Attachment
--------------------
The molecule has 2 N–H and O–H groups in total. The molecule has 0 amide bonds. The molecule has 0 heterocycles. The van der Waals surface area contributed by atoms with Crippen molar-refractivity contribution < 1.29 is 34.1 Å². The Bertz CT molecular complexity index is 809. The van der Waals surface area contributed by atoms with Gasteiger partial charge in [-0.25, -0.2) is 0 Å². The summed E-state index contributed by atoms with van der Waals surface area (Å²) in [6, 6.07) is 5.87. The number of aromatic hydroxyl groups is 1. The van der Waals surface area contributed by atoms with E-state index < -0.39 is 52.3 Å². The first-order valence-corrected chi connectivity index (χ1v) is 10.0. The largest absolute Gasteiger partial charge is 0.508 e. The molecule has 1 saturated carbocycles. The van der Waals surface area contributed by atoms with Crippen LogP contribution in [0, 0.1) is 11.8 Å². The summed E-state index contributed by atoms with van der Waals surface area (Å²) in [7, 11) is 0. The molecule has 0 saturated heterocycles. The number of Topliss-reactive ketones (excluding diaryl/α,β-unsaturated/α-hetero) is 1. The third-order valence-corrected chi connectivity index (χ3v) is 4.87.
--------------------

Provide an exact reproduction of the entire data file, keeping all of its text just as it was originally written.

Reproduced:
The molecule has 2 N–H and O–H groups in total. The molecule has 0 amide bonds. The molecule has 0 heterocycles. The van der Waals surface area contributed by atoms with Crippen molar-refractivity contribution < 1.29 is 34.1 Å². The Bertz CT molecular complexity index is 809. The van der Waals surface area contributed by atoms with Gasteiger partial charge in [-0.25, -0.2) is 0 Å². The summed E-state index contributed by atoms with van der Waals surface area (Å²) in [6, 6.07) is 5.87. The number of aromatic hydroxyl groups is 1. The van der Waals surface area contributed by atoms with E-state index < -0.39 is 52.3 Å². The first-order valence-corrected chi connectivity index (χ1v) is 10.0. The largest absolute Gasteiger partial charge is 0.508 e. The molecule has 1 saturated carbocycles. The van der Waals surface area contributed by atoms with Crippen LogP contribution in [0, 0.1) is 11.8 Å². The summed E-state index contributed by atoms with van der Waals surface area (Å²) in [7, 11) is 0. The molecule has 0 saturated heterocycles. The number of Topliss-reactive ketones (excluding diaryl/α,β-unsaturated/α-hetero) is 1. The third-order valence-corrected chi connectivity index (χ3v) is 4.87.